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Our neighbour’s extravagant Christmas Lights display. What’s not to like?

Go together like a horse and carriage

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Dashing Brit Shane with Kimberley, from “Days of our LIves”

Being a tragic fan of both “Days of our Lives” and “The Young and the Restless” through the 1980’s (Mum and I watched nearly every episode, often sitting up Sunday nights to churn through a week’s worth of videotape), I knew a thing or two about weddings, Daytime Soap Opera style. The good, the bad and the ultra romantic.

In addition, my younger sister and I had a semi-professional String Quartet during our Conservatorium years, so we had witnessed another set of weddings from the “hired help” perspective. So I had a pretty good idea of what a fairy-tale wedding should include. (And not include – I was hoping to be spared the appearance of any long-lost amnesiac ex-wives, crazed gunmen, or former boyfriends on motorcycles).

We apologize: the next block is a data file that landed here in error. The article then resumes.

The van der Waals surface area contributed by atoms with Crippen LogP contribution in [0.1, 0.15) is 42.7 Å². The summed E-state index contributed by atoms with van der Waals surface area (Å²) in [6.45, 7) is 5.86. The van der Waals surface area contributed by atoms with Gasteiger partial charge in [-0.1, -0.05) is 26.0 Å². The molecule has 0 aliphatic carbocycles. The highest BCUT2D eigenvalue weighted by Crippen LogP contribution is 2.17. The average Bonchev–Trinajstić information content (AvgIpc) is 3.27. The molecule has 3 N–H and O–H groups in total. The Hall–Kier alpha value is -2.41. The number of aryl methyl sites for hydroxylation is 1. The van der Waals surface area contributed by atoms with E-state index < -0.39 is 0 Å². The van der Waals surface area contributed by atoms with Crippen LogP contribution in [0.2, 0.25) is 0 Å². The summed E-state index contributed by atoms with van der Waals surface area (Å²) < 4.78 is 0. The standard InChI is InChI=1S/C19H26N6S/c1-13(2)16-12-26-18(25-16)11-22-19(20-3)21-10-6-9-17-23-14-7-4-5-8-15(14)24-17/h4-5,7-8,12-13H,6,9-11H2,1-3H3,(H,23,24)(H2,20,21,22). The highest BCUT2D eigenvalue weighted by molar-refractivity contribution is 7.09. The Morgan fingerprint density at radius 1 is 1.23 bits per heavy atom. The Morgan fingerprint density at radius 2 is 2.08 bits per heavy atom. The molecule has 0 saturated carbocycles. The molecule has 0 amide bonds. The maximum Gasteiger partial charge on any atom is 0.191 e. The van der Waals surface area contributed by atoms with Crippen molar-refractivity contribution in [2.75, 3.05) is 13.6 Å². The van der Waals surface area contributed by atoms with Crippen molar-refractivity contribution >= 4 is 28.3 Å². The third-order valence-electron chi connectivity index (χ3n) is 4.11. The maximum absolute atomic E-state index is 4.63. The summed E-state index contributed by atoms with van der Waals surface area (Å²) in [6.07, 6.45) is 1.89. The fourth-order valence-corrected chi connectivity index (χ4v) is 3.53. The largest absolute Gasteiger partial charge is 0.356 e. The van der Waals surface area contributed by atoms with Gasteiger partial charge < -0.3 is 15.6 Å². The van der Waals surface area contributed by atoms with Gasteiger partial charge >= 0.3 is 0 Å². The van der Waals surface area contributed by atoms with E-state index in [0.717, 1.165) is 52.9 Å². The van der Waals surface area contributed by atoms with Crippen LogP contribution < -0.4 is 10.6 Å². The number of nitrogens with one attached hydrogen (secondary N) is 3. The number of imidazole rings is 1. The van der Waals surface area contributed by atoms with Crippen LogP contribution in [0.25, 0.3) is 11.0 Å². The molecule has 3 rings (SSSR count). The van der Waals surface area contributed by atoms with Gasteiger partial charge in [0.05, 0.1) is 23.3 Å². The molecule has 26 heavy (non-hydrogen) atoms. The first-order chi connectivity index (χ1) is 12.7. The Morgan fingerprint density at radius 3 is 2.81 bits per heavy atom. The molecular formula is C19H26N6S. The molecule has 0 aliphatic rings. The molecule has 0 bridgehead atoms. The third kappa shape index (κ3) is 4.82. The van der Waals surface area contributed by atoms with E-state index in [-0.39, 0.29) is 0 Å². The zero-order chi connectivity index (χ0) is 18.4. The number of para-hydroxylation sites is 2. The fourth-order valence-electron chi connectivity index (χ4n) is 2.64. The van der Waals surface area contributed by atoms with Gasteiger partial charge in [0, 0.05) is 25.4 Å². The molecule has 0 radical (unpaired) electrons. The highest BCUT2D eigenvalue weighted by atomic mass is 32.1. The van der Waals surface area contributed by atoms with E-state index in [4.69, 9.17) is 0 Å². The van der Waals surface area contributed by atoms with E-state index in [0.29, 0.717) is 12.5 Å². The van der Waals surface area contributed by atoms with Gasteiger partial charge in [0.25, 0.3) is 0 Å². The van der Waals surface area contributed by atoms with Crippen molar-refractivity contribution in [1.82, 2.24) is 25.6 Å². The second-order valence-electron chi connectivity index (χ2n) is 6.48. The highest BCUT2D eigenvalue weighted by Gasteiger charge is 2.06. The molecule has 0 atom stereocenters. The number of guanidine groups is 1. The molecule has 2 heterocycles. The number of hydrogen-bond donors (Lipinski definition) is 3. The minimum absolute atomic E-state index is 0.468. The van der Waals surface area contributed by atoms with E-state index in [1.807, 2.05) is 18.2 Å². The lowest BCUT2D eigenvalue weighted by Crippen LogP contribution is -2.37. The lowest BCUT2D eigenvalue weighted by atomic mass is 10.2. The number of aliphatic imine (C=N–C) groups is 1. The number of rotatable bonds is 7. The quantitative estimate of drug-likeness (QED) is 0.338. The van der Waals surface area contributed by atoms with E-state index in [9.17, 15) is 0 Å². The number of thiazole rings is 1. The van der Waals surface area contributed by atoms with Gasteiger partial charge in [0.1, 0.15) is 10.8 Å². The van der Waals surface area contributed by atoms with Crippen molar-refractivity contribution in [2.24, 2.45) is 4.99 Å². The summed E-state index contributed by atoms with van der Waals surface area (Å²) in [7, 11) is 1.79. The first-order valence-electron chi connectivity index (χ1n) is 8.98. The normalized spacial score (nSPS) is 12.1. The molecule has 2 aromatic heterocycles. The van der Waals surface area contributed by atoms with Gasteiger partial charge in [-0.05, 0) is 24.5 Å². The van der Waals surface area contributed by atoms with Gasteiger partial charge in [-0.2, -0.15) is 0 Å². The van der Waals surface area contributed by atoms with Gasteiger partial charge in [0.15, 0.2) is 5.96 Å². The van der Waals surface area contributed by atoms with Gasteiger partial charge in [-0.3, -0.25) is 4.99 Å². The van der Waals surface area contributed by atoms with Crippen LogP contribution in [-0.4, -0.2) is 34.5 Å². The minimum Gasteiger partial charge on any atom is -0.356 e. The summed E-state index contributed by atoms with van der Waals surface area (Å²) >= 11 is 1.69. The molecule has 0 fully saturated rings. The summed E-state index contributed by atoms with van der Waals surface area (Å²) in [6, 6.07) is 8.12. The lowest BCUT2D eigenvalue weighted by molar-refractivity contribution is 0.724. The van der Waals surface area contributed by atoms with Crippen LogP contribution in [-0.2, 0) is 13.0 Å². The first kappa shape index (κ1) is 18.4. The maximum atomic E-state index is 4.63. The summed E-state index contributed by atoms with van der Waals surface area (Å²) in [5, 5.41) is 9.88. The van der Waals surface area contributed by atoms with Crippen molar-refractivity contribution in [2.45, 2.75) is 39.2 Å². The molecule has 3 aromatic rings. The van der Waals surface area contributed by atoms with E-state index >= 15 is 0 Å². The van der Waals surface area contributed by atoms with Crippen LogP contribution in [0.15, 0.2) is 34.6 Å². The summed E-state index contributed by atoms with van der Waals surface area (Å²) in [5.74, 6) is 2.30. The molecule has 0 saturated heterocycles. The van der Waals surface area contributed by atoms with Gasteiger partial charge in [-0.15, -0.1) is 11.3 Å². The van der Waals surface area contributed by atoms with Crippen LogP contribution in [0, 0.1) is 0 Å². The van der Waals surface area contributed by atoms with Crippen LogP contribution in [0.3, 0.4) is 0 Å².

It didn’t take long to decide that our wedding would take place in my hometown of Adelaide, South Australia. Not least because Neil has very little family, both his parents being “Only” children – meaning he has no Aunts, Uncles or first cousins. Whereas I have a lot of relatives on both sides, some of whom I was convinced would not forgive me if they missed the wedding. Plus, as the viola player in our String Quartet had once laconically observed “What The Bride Wants, The Bride Gets.”

So planning for the “Bartsch-Guthrig Wedding Spectacular” began. We determined early on that as far as possible we would aim to have people we knew take part, for a personal touch, plus knowing that we could delegate and trust them to carry out their particular role well, without too much direction from us. Something quite important when you are trying to plan the essential details of such an occasion from the other side of the world, with only a couple of weeks in Adelaide at the end to complete the final touches.